It was reported on Thursday that a number of top Iranian officials had publicly downplayed the significance of the upcoming U.S. presidential election. Their comments on the subject tend to evoke the idea that American leaders are inherently anti-Iranian and committed to the goal of imperial influence and regime change that has never been acknowledged by any major policymaker, not even President Donald Trump.
Some of Iran’s critics have openly lamented that several close politicians to the National Council of Resistance of Iran may have helped to shape the “maximum pressure” strategy. There is some view considers this policy as contributing to the conditions that might lead to a democratic revolution inside Iran. But that influence did little to move the needle toward outright endorsement of regime change or even formal acknowledgment of the Resistance movement that is actively pushing for that outcome.
Nonetheless, Iran’s Parliament Speaker Mohammad Bagher Ghalibaf declared without evidence in September, “America has a deep-rooted enmity against the Iranian nation and whether Trump is elected or Biden, it will not have any impact on the U.S. main policy to strike the Iranian nation.”
Interestingly, the reports that cited this quotation on Thursday also pointed out that Ghalibaf’s remarks stood in contrast to what most Iranians were saying when asked about the U.S. election, which is scheduled for Tuesday but may lack an official outcome for several days as states tabulate the record numbers of early and absentee ballots brought about by the coronavirus pandemic. Polling by one Iranian state-owned entity determined that 55 percent of people expect that the outcome of the election will affect Iran “a lot.” At the same time, roughly half of the population seems to anticipate that Trump will win.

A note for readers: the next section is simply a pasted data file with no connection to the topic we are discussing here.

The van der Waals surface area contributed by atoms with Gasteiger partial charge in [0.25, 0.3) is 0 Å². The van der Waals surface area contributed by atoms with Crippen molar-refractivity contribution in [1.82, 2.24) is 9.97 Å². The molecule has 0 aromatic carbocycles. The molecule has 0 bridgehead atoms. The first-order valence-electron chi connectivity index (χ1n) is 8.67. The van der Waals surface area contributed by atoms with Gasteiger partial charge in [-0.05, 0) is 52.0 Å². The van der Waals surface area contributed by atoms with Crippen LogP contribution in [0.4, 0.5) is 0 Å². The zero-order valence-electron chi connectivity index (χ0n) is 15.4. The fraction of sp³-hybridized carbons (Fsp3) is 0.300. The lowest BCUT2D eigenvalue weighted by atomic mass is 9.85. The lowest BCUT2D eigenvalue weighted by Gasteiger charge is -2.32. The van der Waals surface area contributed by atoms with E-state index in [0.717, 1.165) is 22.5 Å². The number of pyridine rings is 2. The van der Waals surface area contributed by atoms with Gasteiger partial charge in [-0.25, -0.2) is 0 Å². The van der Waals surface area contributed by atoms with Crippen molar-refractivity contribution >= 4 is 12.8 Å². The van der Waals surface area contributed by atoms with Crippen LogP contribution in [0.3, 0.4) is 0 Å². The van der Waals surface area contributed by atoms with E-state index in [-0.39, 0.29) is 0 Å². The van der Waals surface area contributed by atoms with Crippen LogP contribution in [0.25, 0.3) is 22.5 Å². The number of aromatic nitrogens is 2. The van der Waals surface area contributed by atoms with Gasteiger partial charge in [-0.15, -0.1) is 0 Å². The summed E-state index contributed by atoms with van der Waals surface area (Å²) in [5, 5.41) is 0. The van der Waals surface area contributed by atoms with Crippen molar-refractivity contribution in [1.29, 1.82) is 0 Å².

It’s not immediately clear where these attitudes come from, and reports in global media draw no real conclusions about the specific effects that Iranians anticipate from each electoral outcome. On the former point, one possibility is that the aforementioned statements from Iranian officials have left the public with the impression that Trump’s comparatively belligerent approach to Iran policy is more representative of underlying trends in the U.S. But on the other hand, the Iranian people do not generally look to Iranian state media or to regime officials for such insights – a fact that was even acknowledged by a hardline Iranian think tank, Asra, in a report early this year.
Although most foreign media outlets are banned in the Islamic Republic, many citizens defy those bans by using virtual private networks to circumvent internet blocks. That being the case, Iranian attitudes about the U.S. election may see greater influence from those sources’ reporting on statements from American politicians and commentators, including the presidential candidates themselves.
President Trump has been very clear about his expectations in the event of his reelection. He reportedly believes that the Iranian regime is holding out hope for victory by his Democratic challenger, Joe Biden and that this prospect is the sole reason why the regime hasn’t capitulated to “maximum pressure” by striking a new agreement with the U.S. already. Trump’s predecessor, Barack Obama spearheaded nuclear negotiations that led to a seven-party deal which went into effect in January 2016. But roughly two and a half years later, Trump pulled the U.S. out, promising to pursue an alternative that would much more seriously impede Iran’s progress toward a nuclear weapon while also limiting its interventionism and malign activities in the surrounding region.
So far, Tehran has flatly refused to negotiate with the U.S., while the other participants in the Joint Comprehensive Plan of Action have remained committed to the deal even as Iran ceased compliance in reaction to the re-imposition of U.S. sanctions. As a result of this non-compliance, experts now estimated that Iran’s “breakout time” for a nuclear weapon has shrunk from about one year to as little as three months.